Victoria Falls road accident claims a life

An accident along Victoria Falls road about 6KM from Ken Maur (Saint Lukes) yesterday has claimed a life and left three people with serious injuries.

Michael Mdladla Ndiweni a Survivor and eye witness said: “the minibus coaster was travelling  from Singeni, Gwamba valley, Nkayi around 07:15hrs, a haulage encroached our lane, resulting in our driver trying to avoid the heavy truck and hitting the gravel road.

“The driver then failed to negotiate back to the road and the bus swerved to the right lane and suddendly it veered on the right side.
“Three people were seriously injured with deep head cuts, arm cuts, one lady died on the spot, she was trapped on the bus

Victims were taken to Saint Lukes hospital and Mpilo hospital, and the witness says that the ambulance arrived 45 minutes late in a stretch less than ten KM along Vic Falls – Bulawayo highway.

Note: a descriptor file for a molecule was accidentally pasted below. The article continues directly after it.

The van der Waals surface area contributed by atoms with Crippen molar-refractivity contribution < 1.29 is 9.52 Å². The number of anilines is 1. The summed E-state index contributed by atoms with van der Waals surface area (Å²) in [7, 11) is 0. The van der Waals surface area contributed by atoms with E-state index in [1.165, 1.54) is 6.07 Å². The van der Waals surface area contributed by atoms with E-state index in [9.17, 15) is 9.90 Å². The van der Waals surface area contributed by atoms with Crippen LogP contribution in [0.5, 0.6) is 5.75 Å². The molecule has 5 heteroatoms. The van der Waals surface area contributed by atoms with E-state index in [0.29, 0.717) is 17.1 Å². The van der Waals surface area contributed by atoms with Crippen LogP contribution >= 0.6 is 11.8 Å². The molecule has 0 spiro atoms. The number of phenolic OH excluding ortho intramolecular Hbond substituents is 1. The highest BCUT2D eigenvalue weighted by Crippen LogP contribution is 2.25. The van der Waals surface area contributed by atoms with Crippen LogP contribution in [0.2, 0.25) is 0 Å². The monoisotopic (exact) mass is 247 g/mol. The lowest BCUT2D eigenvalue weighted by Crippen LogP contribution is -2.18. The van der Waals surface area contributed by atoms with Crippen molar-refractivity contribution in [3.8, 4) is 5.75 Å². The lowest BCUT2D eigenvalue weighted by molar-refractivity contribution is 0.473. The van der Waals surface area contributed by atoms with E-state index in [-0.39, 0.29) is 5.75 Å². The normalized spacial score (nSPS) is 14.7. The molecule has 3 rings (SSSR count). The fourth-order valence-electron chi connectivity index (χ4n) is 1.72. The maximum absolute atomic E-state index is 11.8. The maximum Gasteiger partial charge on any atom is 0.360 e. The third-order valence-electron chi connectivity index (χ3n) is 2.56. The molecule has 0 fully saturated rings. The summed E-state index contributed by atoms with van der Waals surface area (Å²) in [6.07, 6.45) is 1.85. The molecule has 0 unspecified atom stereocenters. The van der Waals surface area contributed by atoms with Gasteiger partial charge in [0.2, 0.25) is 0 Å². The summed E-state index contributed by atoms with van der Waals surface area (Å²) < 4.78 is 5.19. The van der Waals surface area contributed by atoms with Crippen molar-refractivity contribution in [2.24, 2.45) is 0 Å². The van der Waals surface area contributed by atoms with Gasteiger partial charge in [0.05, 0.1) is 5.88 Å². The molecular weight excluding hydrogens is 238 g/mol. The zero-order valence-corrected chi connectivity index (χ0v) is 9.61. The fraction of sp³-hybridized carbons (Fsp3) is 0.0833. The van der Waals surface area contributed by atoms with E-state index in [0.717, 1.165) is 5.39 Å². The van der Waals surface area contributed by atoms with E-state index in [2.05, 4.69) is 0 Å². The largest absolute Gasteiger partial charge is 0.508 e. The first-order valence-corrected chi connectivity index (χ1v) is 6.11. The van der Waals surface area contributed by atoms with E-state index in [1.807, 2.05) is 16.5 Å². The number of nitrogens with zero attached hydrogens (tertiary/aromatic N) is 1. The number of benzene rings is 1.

“The driver of the truck could have slept on the wheel, he tried to escape but a good samaritan tailed him and he got arrested in Lupane,” said Ndiweni.


We are interested in education Madam Nosizi Dube

The utterances by the district administrator for Tsholotsho Ms Nosizi Dube at the Livelihoods and Donor Symposium cannot go unchallenged, to a very lesser extent yes there are children who drop out of school to go to South Africa, on the contrary I must remind the learned madam that there are grave factors that she must deal with as an administrator in the region before wholesomely claiming that people from this region are not interested to embrace education.
a) One of the key aspects is the availability of schools in the region particularly in Tsholotsho where I was born and bred.